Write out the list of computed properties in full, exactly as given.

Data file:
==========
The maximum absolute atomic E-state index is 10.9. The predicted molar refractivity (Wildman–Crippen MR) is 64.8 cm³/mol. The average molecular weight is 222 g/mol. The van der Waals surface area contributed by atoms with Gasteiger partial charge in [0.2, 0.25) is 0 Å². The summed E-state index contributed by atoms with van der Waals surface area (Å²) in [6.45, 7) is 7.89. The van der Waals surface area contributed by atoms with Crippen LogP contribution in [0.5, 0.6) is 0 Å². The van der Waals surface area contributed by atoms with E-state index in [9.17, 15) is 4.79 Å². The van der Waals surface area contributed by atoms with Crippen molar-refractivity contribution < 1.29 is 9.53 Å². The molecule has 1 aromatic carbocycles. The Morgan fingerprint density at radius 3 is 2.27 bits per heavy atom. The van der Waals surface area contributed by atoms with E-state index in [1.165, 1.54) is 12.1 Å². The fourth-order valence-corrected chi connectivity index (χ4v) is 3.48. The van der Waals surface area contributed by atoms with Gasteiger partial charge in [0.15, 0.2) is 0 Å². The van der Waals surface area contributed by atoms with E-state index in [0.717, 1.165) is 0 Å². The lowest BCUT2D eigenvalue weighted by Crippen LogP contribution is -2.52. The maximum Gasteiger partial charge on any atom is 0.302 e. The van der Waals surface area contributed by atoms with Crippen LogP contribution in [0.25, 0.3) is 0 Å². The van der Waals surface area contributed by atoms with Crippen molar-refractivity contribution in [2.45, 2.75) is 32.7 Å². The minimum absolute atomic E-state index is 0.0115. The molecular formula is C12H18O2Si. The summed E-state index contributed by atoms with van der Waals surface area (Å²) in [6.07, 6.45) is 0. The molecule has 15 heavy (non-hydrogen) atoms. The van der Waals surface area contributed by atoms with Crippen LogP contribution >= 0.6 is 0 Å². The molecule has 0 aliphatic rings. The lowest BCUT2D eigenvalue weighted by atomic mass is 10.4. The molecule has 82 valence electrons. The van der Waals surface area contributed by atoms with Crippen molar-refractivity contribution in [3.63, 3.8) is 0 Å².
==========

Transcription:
The maximum absolute atomic E-state index is 10.9. The predicted molar refractivity (Wildman–Crippen MR) is 64.8 cm³/mol. The average molecular weight is 222 g/mol. The van der Waals surface area contributed by atoms with Gasteiger partial charge in [0.2, 0.25) is 0 Å². The summed E-state index contributed by atoms with van der Waals surface area (Å²) in [6.45, 7) is 7.89. The van der Waals surface area contributed by atoms with Crippen LogP contribution in [0.5, 0.6) is 0 Å². The van der Waals surface area contributed by atoms with E-state index in [9.17, 15) is 4.79 Å². The van der Waals surface area contributed by atoms with Crippen molar-refractivity contribution < 1.29 is 9.53 Å². The molecule has 1 aromatic carbocycles. The Morgan fingerprint density at radius 3 is 2.27 bits per heavy atom. The van der Waals surface area contributed by atoms with E-state index in [1.165, 1.54) is 12.1 Å². The fourth-order valence-corrected chi connectivity index (χ4v) is 3.48. The van der Waals surface area contributed by atoms with Gasteiger partial charge in [0.15, 0.2) is 0 Å². The van der Waals surface area contributed by atoms with E-state index in [0.717, 1.165) is 0 Å². The lowest BCUT2D eigenvalue weighted by Crippen LogP contribution is -2.52. The maximum Gasteiger partial charge on any atom is 0.302 e. The van der Waals surface area contributed by atoms with Crippen LogP contribution in [0.25, 0.3) is 0 Å². The van der Waals surface area contributed by atoms with Crippen molar-refractivity contribution in [2.45, 2.75) is 32.7 Å². The minimum absolute atomic E-state index is 0.0115. The molecular formula is C12H18O2Si. The summed E-state index contributed by atoms with van der Waals surface area (Å²) in [6.07, 6.45) is 0. The molecule has 15 heavy (non-hydrogen) atoms. The van der Waals surface area contributed by atoms with Crippen LogP contribution >= 0.6 is 0 Å². The molecule has 0 aliphatic rings. The lowest BCUT2D eigenvalue weighted by atomic mass is 10.4. The molecule has 82 valence electrons. The van der Waals surface area contributed by atoms with Crippen molar-refractivity contribution in [3.63, 3.8) is 0 Å².